A Young Pitcher and the Ump Who Ruined a Perfect Game

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    NEWSLETTERS

    AP
    Home plate umpire Jim Joyce, left, shakes hands with Detroit Tigers pitcher Armando Galarraga while handing the lineup card on the field before the Detroit Tigers-Cleveland Indians MLB baseball game in Detroit, Thursday, June 3, 2010. Galarraga lost his bid for a perfect game with two outs in the ninth inning on a disputed call at first base by Joyce on Wednesday night.

    Repercussions from the imperfect call that spoiled a perfect game in a way should make us all proud.  We should be proud of the ball player and the ump -- and of the way the baseball world reacted.

    We witnessed a kind of morality play and the lesson was there for all of us. As the English poet Alexander Pope wrote:

    “To err is human — To forgive divine.”

    Umpire Jim Joyce was tearful as he acknowledged his error in calling a batter safe at the end of the ninth inning, ruining a perfect game for the young Detroit pitcher, Armando Galarraga.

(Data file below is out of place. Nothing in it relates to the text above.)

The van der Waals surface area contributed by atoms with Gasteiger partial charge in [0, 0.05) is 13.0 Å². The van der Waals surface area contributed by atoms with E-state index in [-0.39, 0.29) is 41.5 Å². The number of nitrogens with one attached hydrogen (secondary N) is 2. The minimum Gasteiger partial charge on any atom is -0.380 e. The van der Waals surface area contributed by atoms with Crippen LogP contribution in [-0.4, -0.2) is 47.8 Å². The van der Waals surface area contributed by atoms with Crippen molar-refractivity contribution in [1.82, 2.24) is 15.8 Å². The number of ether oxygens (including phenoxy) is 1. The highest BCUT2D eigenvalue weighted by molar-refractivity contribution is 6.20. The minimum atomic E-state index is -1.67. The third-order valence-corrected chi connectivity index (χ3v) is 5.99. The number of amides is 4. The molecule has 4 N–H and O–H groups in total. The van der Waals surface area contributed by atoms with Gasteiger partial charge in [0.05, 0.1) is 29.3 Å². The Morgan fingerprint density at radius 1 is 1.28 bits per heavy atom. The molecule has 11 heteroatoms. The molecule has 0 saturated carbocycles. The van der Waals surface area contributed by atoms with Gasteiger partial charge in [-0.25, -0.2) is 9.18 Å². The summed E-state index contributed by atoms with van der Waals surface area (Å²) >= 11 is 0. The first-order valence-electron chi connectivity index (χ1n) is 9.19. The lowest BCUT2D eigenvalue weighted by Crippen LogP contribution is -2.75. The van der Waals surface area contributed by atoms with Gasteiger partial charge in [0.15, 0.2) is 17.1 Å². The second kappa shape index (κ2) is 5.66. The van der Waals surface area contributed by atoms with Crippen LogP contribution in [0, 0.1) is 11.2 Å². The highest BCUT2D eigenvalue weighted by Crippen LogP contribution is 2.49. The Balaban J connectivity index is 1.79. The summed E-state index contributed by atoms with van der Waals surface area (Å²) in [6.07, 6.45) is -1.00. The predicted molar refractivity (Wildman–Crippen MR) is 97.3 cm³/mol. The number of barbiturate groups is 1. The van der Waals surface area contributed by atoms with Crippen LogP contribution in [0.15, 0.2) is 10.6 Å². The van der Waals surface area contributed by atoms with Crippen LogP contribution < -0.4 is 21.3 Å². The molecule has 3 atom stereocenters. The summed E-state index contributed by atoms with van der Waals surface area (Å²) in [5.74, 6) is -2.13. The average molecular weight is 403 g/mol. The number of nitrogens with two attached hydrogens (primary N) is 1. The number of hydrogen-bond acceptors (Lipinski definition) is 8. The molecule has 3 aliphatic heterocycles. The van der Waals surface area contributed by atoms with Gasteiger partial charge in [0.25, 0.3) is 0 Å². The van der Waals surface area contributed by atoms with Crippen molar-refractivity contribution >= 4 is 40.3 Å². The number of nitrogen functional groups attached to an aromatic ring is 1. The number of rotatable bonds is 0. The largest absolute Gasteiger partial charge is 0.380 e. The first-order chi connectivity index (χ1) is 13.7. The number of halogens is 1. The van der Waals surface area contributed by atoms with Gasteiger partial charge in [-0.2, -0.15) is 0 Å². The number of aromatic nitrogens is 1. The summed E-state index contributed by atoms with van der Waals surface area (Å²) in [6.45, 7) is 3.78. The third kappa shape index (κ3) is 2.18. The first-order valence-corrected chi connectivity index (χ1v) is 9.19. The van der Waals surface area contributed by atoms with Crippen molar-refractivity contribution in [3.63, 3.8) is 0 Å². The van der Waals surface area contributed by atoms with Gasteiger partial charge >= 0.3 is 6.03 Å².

Although the ultimate dream of every pitcher had been dashed by a bad call, Galarraga managed to smile and get the last batter out. In the end he showed that the team came first.

    But the next day, when Joyce came on the field, some fans cheered him and they saw Galarraga present the lineup card to the umpire as they shook hands. It was a beautiful moment for the two men and for baseball itself.

    NBCNewYork Reporter Tim Minton interviewed some little league coaches who told him that the way the two men handled this matter should inspire the kids who play the game. They said that their charges could well learn from this experience about how to behave on and off the field.

    When Leyland sent Galarraga out with that lineup card to hand to Joyce it was a symbolic act of great significance to the two men and the fans.  

    The great football coach Vince Lombardi said: “Winning isn’t everything. It’s the only thing!” Quite a contrast with the attitude of young Mr. Galarraga and his manager Jim Leyland!

    Perfect games are few and far between but we can hope that the umpire who admitted his mistake and the young pitcher who acted in the highest traditions of good sportsmanship will live on in baseball history.

    If Vince Lombardi is remembered, why not a couple of guys who acted as though winning wasn’t everything?